After walking across the border from Nicaragua into Honduras, we rode the bus to the nearest large town, and then switched to a bus that would take us to the El Salvador border. We passed many police checkpoints, the bus being occasionally searched by men wielding machine guns and dressed in intimidating black uniforms. Nevertheless, with all the stories of hijackings and kidnappings, I was actually glad for the police presence along the highways. We crossed into El Salvador without incident…and were met with a Burger King and an air-conditioned luxury bus that whisked us directly to the capitol through the wild terrain of the eastern region of the country. Everywhere, the strong ties of El Salvador to the USA were apparent…strip malls and fast food chains like Quiznos and Wendy’s lined the highway, US dollars are the national currency, and everyone has a family member living in the big nation up north. San Salvador, despite its nasty reputation for gang activity, looks like a photocopy of an American city. It was quite disorienting after 18 days in undeveloped Nicaragua…but I can’t lie and say it was not really nice to be able to buy soy milk at a big grocery store and take my first hot shower in almost a month.
After our night in the capitol, we found our way to the bus station, where we caught the bus to Sonsonate…and from there onto the Ruta de las Flores. The “Route of Flowers” is a line of mountain villages in western El Salvador, which are famous for their weekend food festivals and their fresh air away from the crush of the city. Built mainly for local tourism, we found them very quiet and peaceful during the middle of the week. We spent our first night in Apaneca, known as the place of winds. Perched on the highest part of the country, this village has views of the surrounding mountains and the checkerboard pattern of trees acting as wind breaks for the coffee plantations. The first thing we noticed about this village, which became a theme of our time in the Ruta de las Flores villages, was the wildly painted murals on many buildings in town. Local scenes, fanciful animals, and dreamlike pictures turn the streets into a surprising canvas. It was also Ash Wednesday on the day we arrived, so a procession of children in purple was making a tour of the town as we tried to hunt down a hostel.
We eventually found Massimo, a Salvadoran with an Italian father, who runs a little hostel in the backstreets..and also happens to be a HUGE Star Wars fan. He introduced us to the best local pupuseria, where we gorged ourselves on the country’s representative food. Further, he offered to be our tour guide for a reasonable fee and take us to the Laguna Verde and a cacao plantation that also hosts a gorgeous waterfall. We agreed and hopped in his car to drive up to the old volcano crater where we walked around the “green lake.” Two local boys delighted in showing us around the whole lake and entertained us with their antics on their bicycles. From there, we got back into the car and took a scenic drive partway down the mountain to the plantation, where we nibbled on cacao pods and walked up the trail to the waterfall. The farmer is building some facilities next to the natural pool there so that visitors can also enjoy a refreshing swim…although it was a bit too chilly for us to consider diving in! It was a gorgeous spot to sit and chat while we put in our feet, though.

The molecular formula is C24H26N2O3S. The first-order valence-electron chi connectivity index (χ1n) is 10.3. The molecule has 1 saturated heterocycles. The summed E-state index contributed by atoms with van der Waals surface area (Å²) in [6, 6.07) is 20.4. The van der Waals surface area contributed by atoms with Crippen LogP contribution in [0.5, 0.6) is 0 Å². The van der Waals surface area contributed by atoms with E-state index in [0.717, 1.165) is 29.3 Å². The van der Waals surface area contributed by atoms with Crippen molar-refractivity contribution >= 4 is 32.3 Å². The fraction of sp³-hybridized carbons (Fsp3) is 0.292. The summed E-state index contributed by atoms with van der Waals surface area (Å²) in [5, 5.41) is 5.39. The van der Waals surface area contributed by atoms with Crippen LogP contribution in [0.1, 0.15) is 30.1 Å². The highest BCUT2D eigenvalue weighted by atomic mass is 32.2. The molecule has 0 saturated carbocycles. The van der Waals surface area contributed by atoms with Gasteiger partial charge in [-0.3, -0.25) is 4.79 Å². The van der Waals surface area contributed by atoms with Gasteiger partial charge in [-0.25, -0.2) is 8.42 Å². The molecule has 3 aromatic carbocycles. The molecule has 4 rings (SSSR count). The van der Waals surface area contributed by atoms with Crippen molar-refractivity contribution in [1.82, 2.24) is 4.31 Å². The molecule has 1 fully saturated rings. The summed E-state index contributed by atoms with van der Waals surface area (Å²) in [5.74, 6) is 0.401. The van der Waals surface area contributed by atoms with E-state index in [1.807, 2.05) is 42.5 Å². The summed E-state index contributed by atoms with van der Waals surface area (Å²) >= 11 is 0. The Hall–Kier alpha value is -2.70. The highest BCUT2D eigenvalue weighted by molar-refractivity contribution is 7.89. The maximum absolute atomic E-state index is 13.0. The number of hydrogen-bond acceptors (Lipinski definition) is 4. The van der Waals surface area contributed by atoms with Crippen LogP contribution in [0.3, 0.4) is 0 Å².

That afternoon, Massimo drove us to the next village along the Ruta, Ataco, where he introduced us to his friend who has a small hostel and café. We happily checked in, quaffed a demitasse of local coffee, and set out to explore this village. There were even more colorful murals, and a stunning little church on the edge of town. Streets full of artisan wares in silver and crochet led onto a peaceful main square full of gnarled old trees that hid old fountains and colonies of high altitude parrots. We found yet another delightful local pupuseria, where Sangbyeong ordered his favorites, with cheese and pork, and I ordered ones with just beans. Eaten with pickled cabbage, they make a filling meal. As dark set in, the streets lit up with the romantic light of dim streetlights and the bright moon overhead. Back at our hostel, we sipped tea before bed and watched the local football (soccer) match on TV with the owner.
Friday morning dawned, and we ate a filling breakfast from the café and headed to the post office before we set out to catch a bus to Santa Ana. We would have liked to stay longer on the Ruta, but we knew the weekend hordes from San Salvador would be arriving in the evening, and we preferred to remember Apaneca and Ataco as sleepy little mountain villages. In Santa Ana, we wandered through the market, past some graceful old buildings and found the onward bus to Metapan, near the Guatemala border. We splurged on a “real” hotel for the night. After wandering the local streets, we climbed up the high hills outside of town to see the view before heading back into town for an evening meal…but discovered that all the restaurants closed down by 5pm! The supermarket was still open, so we fashioned a dinner out of cornflakes, soy milk(!), fruit, mixed nuts, and chicken wings for Sangbyeong.
We were glad for that night of rest, as the next day we planned to do two border crossings again…it is safer an quicker to cross into Guatemala than to cross directly into Honduras if one wants to get from northwestern El Salvador to Copan Ruinas. The van in Guatemala took us through winding mountain roads and dusty, cheerful villages to the transport hub of Chiquimula. From there, we hopped another van that took us to…the middle of nowhere, where we stopped for an hour. A good excuse to try Gallo, Guate’s best beer, anyways. We finally reached El Florido, where we crossed into Honduras, and wedged ourselves into yet another overstuffed van for the 15 minute ride to Copan…where we instantly fell in love with the town.